IDW Publishing pays tribute to one of Cartoon Network’s most beloved shows this September with the debut of “Powerpuff Girls,” a 6-issue mini-series by writer/artist Troy Little. Little, a self-professed fan of the property, also worked with IDW on both of his previous comics projects, “Chiaroscuro” and “Angora Napkin,” the latter of which also lives online as a webcomic.
Created by Craig McCracken, “The Powerpuff Girls” originally aired 78 episodes on Cartoon Network between 1998 and 2005, as well as a 2002 film. The series featured the adventures of three young girls with superpowers named Blossom, Bubbles and Buttercup. IDW’s “Powerpuff Girls” is not the first comic book series for the property; DC Comics published a “Powerpuff Girls” title between 2000 and 2006, which lasted for 70 issues.
Little spoke with CBR News about “Powerpuff Girls,” dishing out plot details, revealing why the book made him rethink his career trajectory, discussing the difference between working in animation and comics and more.
CBR News: Troy, what’s the general idea behind your “Powerpuff Girls” story?
Troy Little: The story is called “Second Chances” and is a 6-issue story arc that begins in typical Powerpuff Girls style with Mojo Jojo attempting to destroy Townsville. Naturally, the girls clobber him. Having suffered more then his fair share of humiliation at their tiny hands he finally decides it’s time to throw in the Super Villain towel and elects to be administered “Antidote X” and revert to his primal state to live out his days in ignorant bliss.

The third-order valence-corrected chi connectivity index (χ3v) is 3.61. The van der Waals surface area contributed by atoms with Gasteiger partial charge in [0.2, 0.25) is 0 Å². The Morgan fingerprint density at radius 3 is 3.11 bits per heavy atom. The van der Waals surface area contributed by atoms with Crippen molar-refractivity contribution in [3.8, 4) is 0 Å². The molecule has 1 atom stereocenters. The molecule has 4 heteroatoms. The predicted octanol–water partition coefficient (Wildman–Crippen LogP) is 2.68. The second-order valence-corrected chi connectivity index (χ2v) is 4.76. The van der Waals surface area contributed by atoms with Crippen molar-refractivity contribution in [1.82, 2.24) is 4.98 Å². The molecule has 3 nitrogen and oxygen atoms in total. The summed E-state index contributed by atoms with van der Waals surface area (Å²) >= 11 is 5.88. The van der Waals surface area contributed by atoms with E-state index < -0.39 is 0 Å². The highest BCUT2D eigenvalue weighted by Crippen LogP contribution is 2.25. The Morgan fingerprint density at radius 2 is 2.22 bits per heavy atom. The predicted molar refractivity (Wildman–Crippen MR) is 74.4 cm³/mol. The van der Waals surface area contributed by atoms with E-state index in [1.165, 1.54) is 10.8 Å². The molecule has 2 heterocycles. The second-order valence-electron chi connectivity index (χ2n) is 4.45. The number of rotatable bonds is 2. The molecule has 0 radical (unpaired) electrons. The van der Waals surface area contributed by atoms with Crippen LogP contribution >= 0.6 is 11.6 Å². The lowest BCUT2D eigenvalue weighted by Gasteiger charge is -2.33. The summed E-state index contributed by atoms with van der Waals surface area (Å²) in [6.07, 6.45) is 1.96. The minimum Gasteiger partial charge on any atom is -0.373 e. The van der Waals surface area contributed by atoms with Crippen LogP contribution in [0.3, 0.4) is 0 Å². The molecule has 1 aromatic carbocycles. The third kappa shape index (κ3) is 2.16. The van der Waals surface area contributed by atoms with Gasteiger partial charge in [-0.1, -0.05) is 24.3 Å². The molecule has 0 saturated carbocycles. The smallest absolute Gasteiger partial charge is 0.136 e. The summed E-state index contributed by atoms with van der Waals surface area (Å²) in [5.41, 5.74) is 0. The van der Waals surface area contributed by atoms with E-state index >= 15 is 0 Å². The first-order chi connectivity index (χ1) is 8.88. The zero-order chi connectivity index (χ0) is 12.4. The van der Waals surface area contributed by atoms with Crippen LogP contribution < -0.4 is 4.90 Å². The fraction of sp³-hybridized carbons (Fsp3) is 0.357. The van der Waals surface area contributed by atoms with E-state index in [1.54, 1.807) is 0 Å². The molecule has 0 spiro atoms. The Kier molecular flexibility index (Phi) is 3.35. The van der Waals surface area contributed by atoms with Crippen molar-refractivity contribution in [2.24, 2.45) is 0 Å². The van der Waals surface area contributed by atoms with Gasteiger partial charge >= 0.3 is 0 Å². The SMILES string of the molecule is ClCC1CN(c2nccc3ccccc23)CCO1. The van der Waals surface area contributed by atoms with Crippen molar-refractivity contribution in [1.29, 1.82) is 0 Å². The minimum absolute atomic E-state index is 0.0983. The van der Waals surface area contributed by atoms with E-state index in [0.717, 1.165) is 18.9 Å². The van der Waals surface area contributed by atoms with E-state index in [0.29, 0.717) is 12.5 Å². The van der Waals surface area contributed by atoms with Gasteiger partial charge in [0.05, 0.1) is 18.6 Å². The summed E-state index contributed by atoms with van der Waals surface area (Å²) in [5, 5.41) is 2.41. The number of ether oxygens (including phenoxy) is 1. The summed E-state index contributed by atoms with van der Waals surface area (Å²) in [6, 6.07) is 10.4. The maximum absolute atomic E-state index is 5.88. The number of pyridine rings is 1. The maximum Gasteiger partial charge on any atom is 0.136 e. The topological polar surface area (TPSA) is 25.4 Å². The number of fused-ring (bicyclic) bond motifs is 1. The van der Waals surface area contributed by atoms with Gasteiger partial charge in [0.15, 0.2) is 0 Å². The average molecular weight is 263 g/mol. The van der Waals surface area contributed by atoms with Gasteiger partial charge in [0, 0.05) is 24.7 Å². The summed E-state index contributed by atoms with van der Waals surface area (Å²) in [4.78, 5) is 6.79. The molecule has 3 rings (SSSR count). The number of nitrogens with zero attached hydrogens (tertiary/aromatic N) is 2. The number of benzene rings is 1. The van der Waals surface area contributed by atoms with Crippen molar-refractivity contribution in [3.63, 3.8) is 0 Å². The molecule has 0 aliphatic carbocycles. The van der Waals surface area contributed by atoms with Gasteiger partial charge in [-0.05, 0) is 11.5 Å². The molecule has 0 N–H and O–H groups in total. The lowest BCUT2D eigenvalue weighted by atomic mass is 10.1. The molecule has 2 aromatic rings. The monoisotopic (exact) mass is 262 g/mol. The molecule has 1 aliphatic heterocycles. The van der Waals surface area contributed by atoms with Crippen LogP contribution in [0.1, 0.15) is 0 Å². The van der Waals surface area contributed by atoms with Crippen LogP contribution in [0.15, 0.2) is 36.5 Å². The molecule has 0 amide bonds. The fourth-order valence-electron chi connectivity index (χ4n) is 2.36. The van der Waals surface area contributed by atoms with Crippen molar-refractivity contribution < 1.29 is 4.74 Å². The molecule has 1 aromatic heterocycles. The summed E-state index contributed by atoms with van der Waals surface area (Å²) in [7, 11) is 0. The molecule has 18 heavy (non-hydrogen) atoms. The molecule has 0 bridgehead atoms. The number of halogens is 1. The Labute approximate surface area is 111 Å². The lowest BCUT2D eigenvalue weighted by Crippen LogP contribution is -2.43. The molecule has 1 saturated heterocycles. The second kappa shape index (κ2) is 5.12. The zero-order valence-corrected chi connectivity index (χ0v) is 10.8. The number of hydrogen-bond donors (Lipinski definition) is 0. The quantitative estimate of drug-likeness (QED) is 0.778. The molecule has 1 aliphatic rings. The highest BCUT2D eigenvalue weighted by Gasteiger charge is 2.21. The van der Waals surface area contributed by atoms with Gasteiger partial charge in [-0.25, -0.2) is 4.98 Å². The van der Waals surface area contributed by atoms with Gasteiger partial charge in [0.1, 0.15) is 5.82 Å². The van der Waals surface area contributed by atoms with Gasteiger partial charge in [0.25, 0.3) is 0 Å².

I don’t want to give away too much, but suffice to say a good number of the classic villains show up along with giant monsters, a sinister plan and monkey mayhem! More fun and action then you can shake a banana at!
How did you get involved with a “Powerpuff Girls” miniseries?
Pretty much a case of “Right time, Right place.” I was actually pitching a monthly “Angora Napkin” series idea to Ted Adams or the possibility of taking on some service work. I wasn’t even sure if there would be an IDW title I would be a good fit on when out of the blue he dropped the option of taking on “The Powerpuff Girls!”
It seriously blew my mind. I’m not sure there’s a more fitting project for me out there! My very prompt response was a resounding, Yes I would love to work on that!
I take it you were a fan of the show?
Very much so. I went and saw the movie back when it was first in the theaters and even bought some of the episodes on VHS. I love Craig McCraken’s stuff; “Foster’s Home for Imaginary Friends” was fantastic and I’m totally looking forward to “Wander Over Yonder.”
Your series is not the first to feature Blossom, Bubbles and Buttercup. Did you read any of the old DC Comics “Powerpuff Girls” series?
I didn’t pick up the comics at the time but when this project fell into my lap I snatched up a bunch from eBay to check out and have on hand for quick reference. I read them to my kids and they’re lots of fun. I got in contact with Phil Moy (the main artist on the old series) and asked for some pointers and he suggested many large ellipse templates and French curves! I’m sadly short on templates so a steady hand is the best I can offer.